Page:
I recognized how my initial logic did not stop me from struggling but instead stopped me from admitting that I was struggling. Later on in my first quarter, while I was swamped with homework that I did not understand, I realized that I was not being kind to myself. I had persevered 10 years of physical and psychological bullying, depression, lack of resources, and even discrimination from faculty and staff at the school I was in. I wasn’t just going to be okay. It was okay if I took time to adjust, to breathe and appreciate just how far I had come in this short period. I realized that simply leaving Kenya did not erase years of trauma that I’d been subjected to because of my sexuality.

I also started to be kinder to my mother. Around the fourth week, I caved into the guilt I felt from ignoring her and decided to call home. I remember crying on the phone while I explained to her how much I was struggling. Here, the sun didn’t touch my skin with kindness, the people didn’t warm my heart with laughter and conversation, the ground didn’t smell the same as home after it rained. I explained to my mum that I missed the sound and taste of home, and she understood. I realized that I had in fact not been kind at all to my mother. Growing up, I had always felt like she didn’t deserve my love if she could not love me unconditionally, and wholly for who I was. But how is she supposed to love me if she doesn’t even know me? I had made the assumption that my mum would hate me even before I gave her the chance to know me. It’s not that I now came out to her, but instead, it is that I am now willing to give her a chance. I’m willing to go through this journey with her and to let her be a part of my life.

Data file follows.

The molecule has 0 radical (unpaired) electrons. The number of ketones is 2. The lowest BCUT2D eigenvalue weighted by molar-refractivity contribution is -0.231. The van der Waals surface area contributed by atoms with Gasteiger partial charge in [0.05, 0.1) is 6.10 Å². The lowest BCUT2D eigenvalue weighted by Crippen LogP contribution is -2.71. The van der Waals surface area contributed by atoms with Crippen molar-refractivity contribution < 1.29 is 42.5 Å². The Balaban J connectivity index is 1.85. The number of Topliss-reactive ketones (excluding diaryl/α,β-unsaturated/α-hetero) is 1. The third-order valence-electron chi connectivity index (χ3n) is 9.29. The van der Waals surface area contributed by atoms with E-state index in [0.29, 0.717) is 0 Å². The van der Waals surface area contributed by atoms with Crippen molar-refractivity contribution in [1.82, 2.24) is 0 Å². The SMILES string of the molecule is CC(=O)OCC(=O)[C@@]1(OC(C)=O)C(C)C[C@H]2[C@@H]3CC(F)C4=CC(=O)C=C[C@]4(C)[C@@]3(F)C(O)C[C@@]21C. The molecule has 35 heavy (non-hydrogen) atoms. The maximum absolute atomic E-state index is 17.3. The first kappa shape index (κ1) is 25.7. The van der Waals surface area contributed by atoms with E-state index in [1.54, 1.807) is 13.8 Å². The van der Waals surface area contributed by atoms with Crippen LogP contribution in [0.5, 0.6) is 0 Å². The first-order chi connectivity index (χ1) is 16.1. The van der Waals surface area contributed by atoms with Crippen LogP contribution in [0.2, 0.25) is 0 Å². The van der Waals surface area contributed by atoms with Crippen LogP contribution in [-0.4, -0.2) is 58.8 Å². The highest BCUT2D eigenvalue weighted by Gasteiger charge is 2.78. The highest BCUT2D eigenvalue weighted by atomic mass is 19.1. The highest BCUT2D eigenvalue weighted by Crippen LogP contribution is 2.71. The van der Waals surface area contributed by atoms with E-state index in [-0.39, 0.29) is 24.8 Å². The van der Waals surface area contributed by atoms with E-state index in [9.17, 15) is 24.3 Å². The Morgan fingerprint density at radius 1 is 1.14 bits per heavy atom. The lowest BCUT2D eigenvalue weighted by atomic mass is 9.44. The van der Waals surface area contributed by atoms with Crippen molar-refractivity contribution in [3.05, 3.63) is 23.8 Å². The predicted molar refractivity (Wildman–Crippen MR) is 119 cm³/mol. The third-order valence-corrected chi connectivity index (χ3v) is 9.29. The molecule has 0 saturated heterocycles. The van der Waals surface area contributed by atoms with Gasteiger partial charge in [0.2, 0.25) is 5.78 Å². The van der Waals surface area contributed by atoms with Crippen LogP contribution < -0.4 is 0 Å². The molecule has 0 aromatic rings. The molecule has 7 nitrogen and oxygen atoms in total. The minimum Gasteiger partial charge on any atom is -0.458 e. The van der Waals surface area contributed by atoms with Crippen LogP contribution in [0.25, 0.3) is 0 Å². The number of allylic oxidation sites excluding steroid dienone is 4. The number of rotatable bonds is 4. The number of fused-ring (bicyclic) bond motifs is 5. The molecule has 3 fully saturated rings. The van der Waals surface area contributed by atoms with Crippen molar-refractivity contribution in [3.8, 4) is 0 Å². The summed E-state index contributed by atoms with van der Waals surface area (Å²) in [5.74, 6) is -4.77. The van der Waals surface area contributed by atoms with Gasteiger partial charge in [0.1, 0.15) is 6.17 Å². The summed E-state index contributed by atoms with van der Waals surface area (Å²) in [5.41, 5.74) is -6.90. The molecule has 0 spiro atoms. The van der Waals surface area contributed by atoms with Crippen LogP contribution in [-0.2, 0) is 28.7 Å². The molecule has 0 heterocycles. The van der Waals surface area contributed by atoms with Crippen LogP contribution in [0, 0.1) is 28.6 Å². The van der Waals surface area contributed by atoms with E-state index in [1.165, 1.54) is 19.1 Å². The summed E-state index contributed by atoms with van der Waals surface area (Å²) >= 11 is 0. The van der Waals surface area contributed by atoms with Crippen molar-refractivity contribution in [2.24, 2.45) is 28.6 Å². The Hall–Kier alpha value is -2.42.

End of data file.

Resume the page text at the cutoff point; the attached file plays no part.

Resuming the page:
For my first blog post, all this was really general and cryptic, but it all feels like my experiences so far, regarding identity, adjusting to Stanford and leaving home. I’ve been feeling, experiencing, and struggling to process. I’ve been laughing, crying and feeling. I’ve been thriving, struggling, touching and being touched. I’ve been living. I’ve been me.

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Exploring sexual citizenship, gender and sexuality, men and masculinities, and the temporal understanding of African identities